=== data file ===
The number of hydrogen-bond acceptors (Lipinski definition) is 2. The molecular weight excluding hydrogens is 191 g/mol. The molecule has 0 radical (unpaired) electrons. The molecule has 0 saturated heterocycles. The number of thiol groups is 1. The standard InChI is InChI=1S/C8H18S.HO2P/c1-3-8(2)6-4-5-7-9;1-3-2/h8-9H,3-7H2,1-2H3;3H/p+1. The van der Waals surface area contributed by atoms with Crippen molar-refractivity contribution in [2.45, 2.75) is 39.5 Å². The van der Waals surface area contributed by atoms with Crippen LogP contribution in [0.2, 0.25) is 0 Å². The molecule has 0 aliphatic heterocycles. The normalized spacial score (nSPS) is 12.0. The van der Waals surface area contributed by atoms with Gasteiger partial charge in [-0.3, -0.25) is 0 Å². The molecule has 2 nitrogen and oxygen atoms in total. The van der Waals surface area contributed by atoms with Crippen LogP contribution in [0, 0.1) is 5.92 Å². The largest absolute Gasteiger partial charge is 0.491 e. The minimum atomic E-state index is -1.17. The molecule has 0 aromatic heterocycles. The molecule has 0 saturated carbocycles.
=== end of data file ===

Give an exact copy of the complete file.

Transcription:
The number of hydrogen-bond acceptors (Lipinski definition) is 2. The molecular weight excluding hydrogens is 191 g/mol. The molecule has 0 radical (unpaired) electrons. The molecule has 0 saturated heterocycles. The number of thiol groups is 1. The standard InChI is InChI=1S/C8H18S.HO2P/c1-3-8(2)6-4-5-7-9;1-3-2/h8-9H,3-7H2,1-2H3;3H/p+1. The van der Waals surface area contributed by atoms with Crippen molar-refractivity contribution in [2.45, 2.75) is 39.5 Å². The van der Waals surface area contributed by atoms with Crippen LogP contribution in [0.2, 0.25) is 0 Å². The molecule has 0 aliphatic heterocycles. The normalized spacial score (nSPS) is 12.0. The van der Waals surface area contributed by atoms with Gasteiger partial charge in [-0.3, -0.25) is 0 Å². The molecule has 2 nitrogen and oxygen atoms in total. The van der Waals surface area contributed by atoms with Crippen LogP contribution in [0, 0.1) is 5.92 Å². The largest absolute Gasteiger partial charge is 0.491 e. The minimum atomic E-state index is -1.17. The molecule has 0 aromatic heterocycles. The molecule has 0 saturated carbocycles.